He stated that he loved the green trees, i.e.Palo Verdes.
Others took the opportunity look at his camera (as he had it set up to take the pictures on a time delay) so they could examine the settings, etc.
One of the AV crew members was wearing this shirt which I thought had a slightly ironic twist.
Trey was toting his “ultimate camera bag” that he and Peak Design worked on together. At least his gear was on the light side.
Trey selected this shot because of the pattern of light and dark and the reflections. This picture doesn’t do it justice, but I think you get the idea.
Once again, Trey stopped to discuss scenes that cried out to be photographed.
Another example of converging lines drawing the eye into the picture.
This was one of the last stops of the tour before the after party so we headed back to the car since we had a long ride home.
On the way back to the car (a nearly two mile trek) through downtown Phoenix, we came across this scene. I know it is just a water fountain, but it struck a responsive chord with me especially after reading the sign (The Little Fountain That Could).
To see the best pictures of the Phoenix photo walk, go to the Google+ page Best of: Trey’s Phoenix Photo Walk
You can watch the Phoenix Photo Walk Video:
This is the general site for the Photo Walk Across the USA
If you want to learn more about HDR photography and the story behind Trey Ratcliff’s photography experience, you can check my former blog post,Founding Father of HDR Photography – Trey Ratcliff, which includes a link to Trey’s inspirational TED talk!
cairn – a pile of stones that marks a place (such as the place where someone is buried or a battle took place) or that shows the direction of a trail [ http://www.merriam-webster.com/dictionary/cairn ]
As indicated by a number of our posts, my wife and I are avid hikers and nature lovers. We often seek places where few want to go as well as those that provide views that few will ever get to see. Thus we often hit the trails of lesser known hiking sites and we are always thankful when we have difficult locating the “marked” trail and other hikers have taken time to construct a cairn.
Unfortunately, there are times when we have been misled by cairns or they were constructed in such a way that we misinterpreted them. We carry a GPS system so we have a backup plan when necessary.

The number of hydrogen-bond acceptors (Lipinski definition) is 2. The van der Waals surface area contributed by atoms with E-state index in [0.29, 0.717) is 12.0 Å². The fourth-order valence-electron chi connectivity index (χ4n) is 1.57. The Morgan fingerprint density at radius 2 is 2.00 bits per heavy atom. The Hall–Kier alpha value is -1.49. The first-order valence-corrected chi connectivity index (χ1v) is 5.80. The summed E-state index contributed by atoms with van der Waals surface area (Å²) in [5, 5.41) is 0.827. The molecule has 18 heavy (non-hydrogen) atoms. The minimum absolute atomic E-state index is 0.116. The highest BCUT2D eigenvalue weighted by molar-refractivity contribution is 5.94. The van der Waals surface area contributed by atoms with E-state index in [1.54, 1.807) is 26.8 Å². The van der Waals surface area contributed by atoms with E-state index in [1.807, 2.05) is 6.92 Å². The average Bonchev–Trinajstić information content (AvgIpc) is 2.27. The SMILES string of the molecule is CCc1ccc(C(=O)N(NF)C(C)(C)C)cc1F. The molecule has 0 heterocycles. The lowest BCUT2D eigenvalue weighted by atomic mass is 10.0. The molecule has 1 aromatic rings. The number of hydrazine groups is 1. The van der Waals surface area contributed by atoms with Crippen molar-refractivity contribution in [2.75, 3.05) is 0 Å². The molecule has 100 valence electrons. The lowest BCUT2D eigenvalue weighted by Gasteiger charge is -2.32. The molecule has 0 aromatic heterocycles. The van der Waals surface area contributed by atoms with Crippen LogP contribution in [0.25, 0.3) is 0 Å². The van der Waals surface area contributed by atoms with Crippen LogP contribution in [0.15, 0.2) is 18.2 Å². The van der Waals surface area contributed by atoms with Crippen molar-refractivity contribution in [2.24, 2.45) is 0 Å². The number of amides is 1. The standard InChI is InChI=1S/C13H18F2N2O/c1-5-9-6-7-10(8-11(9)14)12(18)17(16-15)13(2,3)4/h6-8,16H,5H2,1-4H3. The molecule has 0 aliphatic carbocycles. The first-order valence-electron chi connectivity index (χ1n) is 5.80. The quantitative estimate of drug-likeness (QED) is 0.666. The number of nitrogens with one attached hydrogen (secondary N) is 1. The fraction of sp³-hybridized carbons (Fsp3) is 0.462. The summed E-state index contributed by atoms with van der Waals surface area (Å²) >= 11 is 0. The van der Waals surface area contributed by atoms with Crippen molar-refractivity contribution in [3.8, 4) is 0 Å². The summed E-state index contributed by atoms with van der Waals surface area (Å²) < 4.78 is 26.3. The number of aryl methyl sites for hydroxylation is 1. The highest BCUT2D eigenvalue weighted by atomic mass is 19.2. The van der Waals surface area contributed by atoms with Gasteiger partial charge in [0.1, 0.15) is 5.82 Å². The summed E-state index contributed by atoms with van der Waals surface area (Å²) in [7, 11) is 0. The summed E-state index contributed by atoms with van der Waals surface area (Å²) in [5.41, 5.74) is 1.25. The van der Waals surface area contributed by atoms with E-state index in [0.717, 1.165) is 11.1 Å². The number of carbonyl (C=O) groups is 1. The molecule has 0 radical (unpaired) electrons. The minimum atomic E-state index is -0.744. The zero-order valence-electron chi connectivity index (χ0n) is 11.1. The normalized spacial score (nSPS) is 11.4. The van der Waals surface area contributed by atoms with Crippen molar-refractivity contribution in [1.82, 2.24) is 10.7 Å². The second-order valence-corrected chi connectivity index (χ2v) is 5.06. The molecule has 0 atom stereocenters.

David B. Williams has written a book, Ciarns: Messengers in Stone, whereby he covers a broad array of topics related to their history, geology, etc.
Among the topics discussed is the proper construction and care of cairns. One point, for example, is as follows:
“If you build a cairn to mark your trail or a specific location, don’t forget that certain responsibilities come along with creating rock piles outdoors. Cairns can convey many messages to travelers but they are commonly interpreted as trail markers. Misplaced cairns can lead hikers astray and leave them lost and disgruntled after discovering it is a dead end.”
You can read the rest of the article about the book and learn more about building cairns at the link that follows.
Originally seen on the Wirecutter! a recommended website for tech reviews, etc.
“If you can’t afford to do something right, then be darn sure you can afford to do it wrong.” — Charlie Nelson
“Imitation can be limitation in disguise.” — Brian Vander Ark
“I’ve made up stuff that’s turned out to be real, that’s the spooky part.” — Tom Clancy
“The secret of a good sermon is to have a good beginning and a good ending, then having the two as close together as possible.” — George Burns
Quoted from the text of the above video [emphasis added ]…
“When humans bring a dog into their lives, they are most often looking for a companion; what they may not realize is that they are getting a teacher as well. Every single day dogs teach us important life lessons about love, overcoming adversity and healing!”